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Mentoring Methodology©

In full time, one-on-one mentoring, your behavior, communication and interaction with peers, senior managers, subordinates, and regulatory personnel are observed. Your relationship with these people is determined by interviews with them to validate and understand your strengths and weaknesses. You will be coached on the weaknesses and helped to fortify your strengths. An initial report will be issued indicating the validated Perceptions, Recommended Actions, and Personal Feedback which will discuss the logic of your most significant weakness and how to change it into a strength. Subsequent reports with Recommended Actions and Feedback are issued as necessary.

 Mentor’s Method

The mentor routinely reads and considers philosophy (search for truth) and poetry (kinship with profoundly felt personal experience) in the mentoring process.

The manager to be mentored is interviewed for ~ 1½ hours.  The first five minutes of the interview is to explain the process (you will see this as you continue to read).  The next 25 minutes is for the mentor to tell the candidate who he is.  Where he was born and raised, family and their life, growing up, school, and all the significant things that happened to him including tragedy, triumph, achievement, failure, bringing him to the present moment.  The candidate now knows something about the mentor.  Then, the mentor asks, “Who are you?”  The candidate begins, having heard the pattern.  They find through the course of the interview that they have things in common.  When the candidate is finished, they have a friendly environment for dialogue.  The remaining time is to discuss performance problems: his or the department’s.  The mentor hands him a copy of the manuscript A Practical Guide to Leadership (required reading) and asks him for a date and time when he will have completed the reading.  It is to be treated as a workbook, marking anything the candidate finds important or has difficulty understanding.

The mentor then visits one of the candidate’s direct reports and repeats the same scenario as above, except when they are finished with “who we are,” the mentor asks, “What changes would you like to see in your manager to help him become an excellent leader?”  More questions are asked to clarify what the individual means, the frequency of the behavior, intensity, other pressures, and other concerns.  The mentor doesn’t take any notes.  Salient points are written later, when he is alone.  This individual is also given a copy of the manuscript telling him, “Your manager must read, understand, and agree with this manuscript.”

 The mentor then visits the next direct report and repeats the process.  At the end of the day, the mentor begins to write the candidate’s report.  At some point during the first or second week, a meeting is held with the candidate to discuss the manuscript.  The candidate has become aware of some important points in behavior and actions as a result of the reading.

Interviewing continues with direct reports, peers, workers, senior managers, and regulatory personnel until no one is saying anything new.  The perceptions are now validated.  The mentor does not interview everybody.  The report is revised daily until the validation.  A draft copy is made and the mentor asks someone who knows the candidate well, is intelligent, and forthright, to review the report for objectivity.  This is repeated to get a second opinion.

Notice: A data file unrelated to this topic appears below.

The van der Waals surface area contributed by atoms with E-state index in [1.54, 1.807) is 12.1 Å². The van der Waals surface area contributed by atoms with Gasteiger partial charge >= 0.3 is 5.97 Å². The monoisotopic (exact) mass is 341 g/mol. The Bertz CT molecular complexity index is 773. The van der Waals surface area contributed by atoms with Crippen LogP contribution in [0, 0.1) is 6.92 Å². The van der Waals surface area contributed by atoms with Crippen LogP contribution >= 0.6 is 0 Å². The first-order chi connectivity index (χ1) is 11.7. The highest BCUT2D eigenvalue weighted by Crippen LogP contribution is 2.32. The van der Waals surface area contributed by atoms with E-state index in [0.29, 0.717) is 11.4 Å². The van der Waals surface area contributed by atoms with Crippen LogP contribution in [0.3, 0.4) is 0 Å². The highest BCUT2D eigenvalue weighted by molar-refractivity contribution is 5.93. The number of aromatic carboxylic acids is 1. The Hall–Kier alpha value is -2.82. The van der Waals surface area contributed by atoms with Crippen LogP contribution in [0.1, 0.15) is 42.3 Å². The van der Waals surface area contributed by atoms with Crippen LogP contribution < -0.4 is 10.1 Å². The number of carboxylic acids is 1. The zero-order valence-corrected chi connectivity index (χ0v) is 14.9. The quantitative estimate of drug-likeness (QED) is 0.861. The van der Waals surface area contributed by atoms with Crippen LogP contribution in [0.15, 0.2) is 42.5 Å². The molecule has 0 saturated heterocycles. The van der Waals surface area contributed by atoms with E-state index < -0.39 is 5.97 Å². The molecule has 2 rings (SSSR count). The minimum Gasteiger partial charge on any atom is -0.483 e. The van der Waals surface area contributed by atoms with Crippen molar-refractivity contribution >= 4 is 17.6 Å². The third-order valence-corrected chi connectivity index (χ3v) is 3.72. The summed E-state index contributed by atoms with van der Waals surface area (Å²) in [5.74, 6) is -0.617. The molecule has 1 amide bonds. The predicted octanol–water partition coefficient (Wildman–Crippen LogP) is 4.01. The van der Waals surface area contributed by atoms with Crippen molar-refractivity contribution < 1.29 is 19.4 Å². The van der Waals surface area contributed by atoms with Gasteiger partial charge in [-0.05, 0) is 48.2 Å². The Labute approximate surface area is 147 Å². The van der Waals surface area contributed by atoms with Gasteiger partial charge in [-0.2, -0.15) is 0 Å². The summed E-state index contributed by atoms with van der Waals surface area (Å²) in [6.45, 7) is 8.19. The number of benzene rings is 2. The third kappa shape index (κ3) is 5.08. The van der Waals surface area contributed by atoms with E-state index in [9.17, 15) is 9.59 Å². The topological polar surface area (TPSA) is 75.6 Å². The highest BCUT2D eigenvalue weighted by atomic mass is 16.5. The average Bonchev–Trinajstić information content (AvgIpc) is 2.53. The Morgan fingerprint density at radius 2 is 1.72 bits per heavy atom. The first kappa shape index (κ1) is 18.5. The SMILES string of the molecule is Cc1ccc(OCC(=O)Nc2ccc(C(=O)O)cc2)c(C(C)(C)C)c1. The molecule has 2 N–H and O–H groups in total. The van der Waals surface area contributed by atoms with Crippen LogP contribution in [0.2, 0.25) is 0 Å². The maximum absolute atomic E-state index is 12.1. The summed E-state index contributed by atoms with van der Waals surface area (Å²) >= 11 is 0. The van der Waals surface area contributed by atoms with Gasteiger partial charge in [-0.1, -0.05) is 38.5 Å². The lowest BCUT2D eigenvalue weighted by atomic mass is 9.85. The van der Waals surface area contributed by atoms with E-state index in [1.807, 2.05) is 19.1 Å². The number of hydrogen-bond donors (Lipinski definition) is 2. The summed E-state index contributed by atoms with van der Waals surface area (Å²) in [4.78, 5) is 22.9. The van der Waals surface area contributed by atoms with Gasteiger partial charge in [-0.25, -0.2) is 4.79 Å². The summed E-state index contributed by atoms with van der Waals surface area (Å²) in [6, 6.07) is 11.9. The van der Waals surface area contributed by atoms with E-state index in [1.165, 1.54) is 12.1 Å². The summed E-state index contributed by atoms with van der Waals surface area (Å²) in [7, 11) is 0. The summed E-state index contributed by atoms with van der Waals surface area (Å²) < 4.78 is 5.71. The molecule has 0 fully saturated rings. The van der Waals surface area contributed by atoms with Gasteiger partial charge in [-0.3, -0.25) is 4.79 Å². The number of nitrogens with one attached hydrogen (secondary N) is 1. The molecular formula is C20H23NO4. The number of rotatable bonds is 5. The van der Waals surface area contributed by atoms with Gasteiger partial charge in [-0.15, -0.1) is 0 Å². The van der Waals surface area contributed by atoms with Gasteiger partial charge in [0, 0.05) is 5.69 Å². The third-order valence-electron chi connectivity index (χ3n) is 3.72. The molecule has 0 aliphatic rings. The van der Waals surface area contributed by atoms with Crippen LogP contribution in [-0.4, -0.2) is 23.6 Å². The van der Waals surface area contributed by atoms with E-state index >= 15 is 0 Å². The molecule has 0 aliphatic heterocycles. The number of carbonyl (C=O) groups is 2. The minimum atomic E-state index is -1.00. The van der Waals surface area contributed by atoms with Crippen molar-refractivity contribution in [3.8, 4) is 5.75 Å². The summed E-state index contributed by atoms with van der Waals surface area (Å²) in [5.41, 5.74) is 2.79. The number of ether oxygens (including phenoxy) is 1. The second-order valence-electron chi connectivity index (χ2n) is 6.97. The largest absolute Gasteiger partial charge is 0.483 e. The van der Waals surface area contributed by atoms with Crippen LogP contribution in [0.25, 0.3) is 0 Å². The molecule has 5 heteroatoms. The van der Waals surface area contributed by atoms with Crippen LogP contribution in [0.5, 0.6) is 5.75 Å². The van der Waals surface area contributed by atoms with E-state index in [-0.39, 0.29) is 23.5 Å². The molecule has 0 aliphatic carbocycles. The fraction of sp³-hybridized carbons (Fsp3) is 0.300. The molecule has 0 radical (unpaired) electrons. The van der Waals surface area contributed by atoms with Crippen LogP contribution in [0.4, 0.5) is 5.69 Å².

The report (3-5 pages) is given to the candidate and he reviews it alone.  He is then asked for his reaction and what he plans to do.  This discussed, he is asked to make copies for his direct reports and anyone else who will give him truth and not comfort.  At a meeting, he tells them he is giving them a copy of his report.  They are to take it to their workspace and read it.  From then on, they are to give him positive feedback for his positive behavior change and respectful counsel when he slips to the behavior of the past.  His team helps in mentoring him.

Then, the candidate arranges an appointment with his manager and gives him a copy of the report with the same request.  His manager has a benchmark of the individual and can see and help the progress.

Subsequently, the mentor has brief encounters with the candidate to give confidence, clarify any misunderstandings, and re-emphasize certain points.  Brief encounters are also conducted with those previously interviewed to encourage participation.

It takes about 2-3 weeks per individual for the report to be finalized.  It takes from about six weeks to three months (depending on the individual) for the workforce to accept that consistency has been demonstrated and their manager really has permanently changed his behavior for the positive.

Desire and commitment is required for success.  About six or seven candidates of 10 succeed.

Models have been developed for the types of managers that are mentored. They are: Performance Driven, Relationship Driven and, Perception Driven. Although each manager has elements of all three, the Driven manager exhibits one as the prime mover of that individual. Which kind of manager you are, is determined by the validated perceptions gained in dialogues with your workers and others.

What Corporate Effects does is help you, with your desire and commitment, recognize and understand the importance of being all three, simultaneously: achieving performance, developing and maintaining relationships and, being concerned with your identity. We help you become Higher Authority Driven.

mentor: a trusted counselor                 corporate effects: a trusted mentor

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